Japanese Shiba Inu

Other names: Japanese small size dog

Japanese Shiba Inu

The Japanese Shiba Inu is an independent, mischievous, and very energetic dog. Known for his Asian origin, the Shiba Inu has a unique temperament and overflowing energy, and will bring happiness to young and elderly people. This dog has the physical appearance of a fox and can be as intrepid and smart as his ancestors. Since he constantly demands activity, the Shiba Inu would be the perfect companion for a dynamic and athletic owner, as long as they are ready and patient enough to teach this stubborn dog breed. 

Key facts about the Japanese Shiba Inu

Life expectancy :

8

21

13

16

Temperament :

Hunter

Size :

Origins and history

The Shiba Inu is a very ancient dog breed and a native of the mountainous area of central Japan. Nobody knows for sure about his ancestors but it is a safe bet to say that he has the same ancestors as other known Japanese breeds. In Japan, the breed has been protected since 1936 due to crossbreeding with English breeds that were impoverishing his genes. The Shiba (which means "little dog") was originally used for wild boar and fox hunting. It was not until 1985 that the first Shiba was introduced into the UK.

FCI Group

FCI Group

Group 5 - Spitz and primitive types

Section

Section 5 : Asian Spitz and related breeds

Physical characteristics of the Japanese Shiba Inu

    Adult size

    Female dog : Between 14 and 15 in

    Male dog : Between 15 and 16 in

    Weight

    Female dog : Between 13 and 22 lb

    Male dog : Between 13 and 22 lb

    Coat colour

    Black
    Red

    Type of coat

    Short

    Eye colour

    Brown

    Description

    He is a small, resilient, rustic, foxy-looking dog that is elegant and walks proudly. The bones and muscles are well-developed. With an elegant gait and a beautiful physique, the Shiba Inu walks with great confidence.

    Temperament

    • 66%

      Affectionate

      Without being clingy or fond of hugs, the Shiba is still very attached and loyal to his social group for whom he will be a good protector when needed.

      This dog has a bad reputation for not being very affectionate, but this will mainly depend on the education he receives and the bond created with the members of his social group.

    • 66%

      Playful

      Despite his very independent temperament, this dog does not oppose playing as long as he finds it interesting.

      He will love playing with young and elderly people, especially if these games can work his mental and olfactory abilities.

    • 33%

      Calm

      His character will vary according to the education he receives at a very young age as well as how well his master deals with his energy expenditure.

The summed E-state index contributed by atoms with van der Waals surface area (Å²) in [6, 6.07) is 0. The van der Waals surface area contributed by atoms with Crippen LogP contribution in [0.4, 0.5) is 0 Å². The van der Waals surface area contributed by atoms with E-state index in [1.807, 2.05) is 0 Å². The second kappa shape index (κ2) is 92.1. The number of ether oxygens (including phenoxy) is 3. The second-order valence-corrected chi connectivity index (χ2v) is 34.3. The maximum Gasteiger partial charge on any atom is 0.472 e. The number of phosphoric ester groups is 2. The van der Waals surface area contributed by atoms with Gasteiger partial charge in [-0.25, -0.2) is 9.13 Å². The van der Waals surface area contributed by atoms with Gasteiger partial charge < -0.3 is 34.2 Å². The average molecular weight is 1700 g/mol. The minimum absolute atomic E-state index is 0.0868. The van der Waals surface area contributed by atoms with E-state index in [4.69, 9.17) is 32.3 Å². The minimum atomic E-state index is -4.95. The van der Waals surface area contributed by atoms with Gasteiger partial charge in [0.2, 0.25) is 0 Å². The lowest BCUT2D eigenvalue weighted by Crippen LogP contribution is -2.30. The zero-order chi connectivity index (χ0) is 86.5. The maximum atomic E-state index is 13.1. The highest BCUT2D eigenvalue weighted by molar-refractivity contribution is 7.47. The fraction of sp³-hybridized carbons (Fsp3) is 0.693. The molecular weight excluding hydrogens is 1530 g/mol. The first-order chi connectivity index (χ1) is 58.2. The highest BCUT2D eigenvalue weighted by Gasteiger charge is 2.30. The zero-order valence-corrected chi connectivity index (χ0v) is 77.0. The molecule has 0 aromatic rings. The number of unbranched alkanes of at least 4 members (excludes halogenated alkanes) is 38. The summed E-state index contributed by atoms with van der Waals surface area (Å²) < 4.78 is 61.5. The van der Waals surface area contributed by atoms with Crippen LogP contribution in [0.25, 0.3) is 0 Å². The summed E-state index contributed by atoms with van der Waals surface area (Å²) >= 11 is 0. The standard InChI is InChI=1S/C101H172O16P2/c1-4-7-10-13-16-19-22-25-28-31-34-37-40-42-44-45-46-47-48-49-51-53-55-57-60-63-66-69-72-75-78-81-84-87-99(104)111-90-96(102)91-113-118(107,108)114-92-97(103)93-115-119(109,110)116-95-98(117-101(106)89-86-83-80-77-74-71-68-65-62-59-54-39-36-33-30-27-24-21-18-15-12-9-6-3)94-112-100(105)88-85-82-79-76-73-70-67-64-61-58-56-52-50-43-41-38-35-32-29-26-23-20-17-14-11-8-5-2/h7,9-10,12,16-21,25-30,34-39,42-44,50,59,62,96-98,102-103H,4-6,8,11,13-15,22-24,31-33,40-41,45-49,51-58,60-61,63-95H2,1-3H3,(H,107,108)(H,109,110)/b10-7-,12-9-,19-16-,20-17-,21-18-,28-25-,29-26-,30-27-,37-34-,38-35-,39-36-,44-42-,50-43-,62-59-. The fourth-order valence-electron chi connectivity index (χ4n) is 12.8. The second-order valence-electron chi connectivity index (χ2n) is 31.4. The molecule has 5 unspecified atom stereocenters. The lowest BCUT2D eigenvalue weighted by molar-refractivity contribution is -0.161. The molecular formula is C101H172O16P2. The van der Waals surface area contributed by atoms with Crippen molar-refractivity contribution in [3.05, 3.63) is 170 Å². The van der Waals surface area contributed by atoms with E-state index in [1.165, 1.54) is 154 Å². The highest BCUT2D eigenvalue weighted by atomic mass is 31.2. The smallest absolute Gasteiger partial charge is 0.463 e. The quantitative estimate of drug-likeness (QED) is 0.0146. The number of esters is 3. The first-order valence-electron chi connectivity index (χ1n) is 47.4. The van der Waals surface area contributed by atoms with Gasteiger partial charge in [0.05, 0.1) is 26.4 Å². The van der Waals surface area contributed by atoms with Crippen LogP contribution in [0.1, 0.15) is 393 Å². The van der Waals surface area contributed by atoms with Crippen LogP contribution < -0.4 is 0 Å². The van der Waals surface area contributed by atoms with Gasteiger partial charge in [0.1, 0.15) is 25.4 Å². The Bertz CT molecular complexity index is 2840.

The Shiba can enjoy moments of tranquillity but only if his needs are met. If they aren’t, he won’t be calm until someone gives him the attention he needs.

    • 66%

      Intelligent

      Like many primitive dogs, the so-called ‘fox dog’ is an intelligent, mischievous and cunning animal with great abilities.

      Unfortunately, his independent and sometimes stubborn temperament may suggest that he is not very smart. Yet, he can demonstrate his great skills if he encounters situations that he deems worthy of his interest.

    • 100%

      Hunter

      His hunting instinct is highly developed but can erode with time. In fact, limiting this instinct through training is necessary in order to guarantee the Shiba’s and his owner’s safety during walks.

      His strong instinct can sometimes lead him astray in open spaces. His master will have to be vigilant.

    • 100%

      Fearful / wary of strangers

      The Shiba's independence can lead him to be fierce towards strangers. In fact, they are very suspicious of strangers, and don’t trust anyone easily.

      This characteristic allows him to be a good watchdog.

    • 100%

      Independent

      This little Japanese dog is, like many of his primitive cousins, very independent. However, he will greatly appreciate the presence of his masters, even if he does not respond with the expected show of affection.

      Behaviour of the Japanese Shiba Inu

      • 66%

        Tolerates solitude

        His self-sufficient and independent temperament could mean that this little dog does not flinch at solitude, yet he is not meant to be alone all day.

        This dog will need regular stimulation and should not spend long hours being inactive.

      • 33%

        Easy to train / obedience

        Here is the weakest attribute of the Shiba Inu’s breed: its docility! It can be very difficult to get this dog's cooperation. If he is not interested in doing what is asked of him, he does not obey and can be very stubborn.

        His education will have to start from puppyhood and should focus on controlling his strong hunting instinct.

        Training must be firm while remaining respectful of the principles of positive reinforcement training.

      • 66%

        Barking

        This dog will bark easily, but not excessively, which allows him to be a good guard dog.

      • 100%